Dick at a loss

Dick sat by his computer and began to wonder what could possibly fill the dark tedium that had become his life of late. True, he still had his cats, and they were indeed a great source of companionship not to mention amusement and objects upon which Dick could vent his swollen spleen. But there was something missing. If he could just put his finger on what it was he might set about correcting the imbalance and hopefully achieve a more graceful state.

At that moment Tinker sidled into the room and began her incessant conversational curtailed meows. She had the knack of detecting Dick’s darker moments and would come around and rub herself against him meowing and looking up at him. Unless of course she jumped onto the desk and rubbed herself against his face, which was tolerable, but was followed by a momentary pause just as her bottom reached level with Dicks nose. A site guaranteed to put one of one’s breakfast and usually ending with a quick flying lesson for the cat.

This time Dick was in a more pleasant humour and was in need of some reassurance, even if it was from a feline friend rather than the current apple of his eye. Dick was in love again. But, more to the point, unrequited love again. It seemed he just couldn’t break the code that got one mutual admiration. Oh sure, he could make a good friend of anyone; he was reliable, honest and trustworthy. Maybe therein lay the problem. He just wasn’t dangerous enough. Either that or he was taken for a dirty old man. He just couldn’t win.

Not that being in love was the problem. Dick had become used to feeling strongly for one of his female friends after another, only to be gently disappointed as they declined his amorous advances, deferring to the preservation of friendship over only the possibility of a successful union. No, it wasn’t that. What he had begun to realise was that there was nothing that he wanted to do. Nothing that he had dreamed of doing that he had not done. Was it possible that he was just very easily satisfied or that he just had no imagination? Or perhaps he was indeed on the right path; after all, not wanting was a prime of some Buddhist teachings. Whatever it was, here he now sat, looking at the blank screen.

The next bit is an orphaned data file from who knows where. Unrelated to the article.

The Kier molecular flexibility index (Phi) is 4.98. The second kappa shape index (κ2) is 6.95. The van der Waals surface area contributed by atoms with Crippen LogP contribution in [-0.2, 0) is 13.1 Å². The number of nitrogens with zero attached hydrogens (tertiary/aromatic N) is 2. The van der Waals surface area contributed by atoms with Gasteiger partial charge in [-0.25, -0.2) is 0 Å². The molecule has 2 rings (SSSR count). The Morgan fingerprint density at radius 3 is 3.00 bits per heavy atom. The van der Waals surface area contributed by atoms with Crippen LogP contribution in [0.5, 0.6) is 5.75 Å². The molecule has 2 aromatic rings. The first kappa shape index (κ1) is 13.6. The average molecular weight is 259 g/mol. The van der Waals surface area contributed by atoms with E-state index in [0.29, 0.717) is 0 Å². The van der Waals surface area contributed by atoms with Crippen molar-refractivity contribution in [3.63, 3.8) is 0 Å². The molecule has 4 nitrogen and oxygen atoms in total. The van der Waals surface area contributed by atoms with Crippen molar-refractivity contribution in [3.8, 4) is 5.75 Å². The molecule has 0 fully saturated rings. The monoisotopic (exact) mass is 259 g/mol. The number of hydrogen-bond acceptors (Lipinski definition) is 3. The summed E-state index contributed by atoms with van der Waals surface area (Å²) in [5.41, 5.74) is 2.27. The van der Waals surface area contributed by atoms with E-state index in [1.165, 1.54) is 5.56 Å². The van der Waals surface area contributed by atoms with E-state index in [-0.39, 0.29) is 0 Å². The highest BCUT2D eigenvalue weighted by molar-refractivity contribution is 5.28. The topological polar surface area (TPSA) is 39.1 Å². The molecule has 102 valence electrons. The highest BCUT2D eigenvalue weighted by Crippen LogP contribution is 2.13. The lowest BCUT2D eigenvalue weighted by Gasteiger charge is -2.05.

He didn’t want to go back to work just to feel like he had a purpose, because working for someone was not his purpose. Who could say what his purpose was? It had seemed to Dick, looking back over the years of his life, that he had spent short periods of a few years associated with people during which time he had started to help them out of personal or emotional crises, sometimes had a relationship with them, and parted on good terms, with both parties feeling as if they had gained something from the experience. Not so much a do-gooder as a hapless instrument of fate that synchronistically appeared at the right place and time and parted similarly. It was as if he had gone back to the office and was still waiting for his next assignment. It had been this way for weeks, months even. Could he have been retired off?

Was it just that he had been so busy trying to do the right thing for someone else for so long now that he had forgotten to have any interests of his own with which to fill his spare time; spare time being a thing that he had never had before as a busy parent and homemaker. Now, however, he had it by the bucket-load.

© Richard Holt 2012

Leave a Reply

Your email address will not be published. Required fields are marked *

You may use these HTML tags and attributes: <a href="" title=""> <abbr title=""> <acronym title=""> <b> <blockquote cite=""> <cite> <code> <del datetime=""> <em> <i> <q cite=""> <strike> <strong>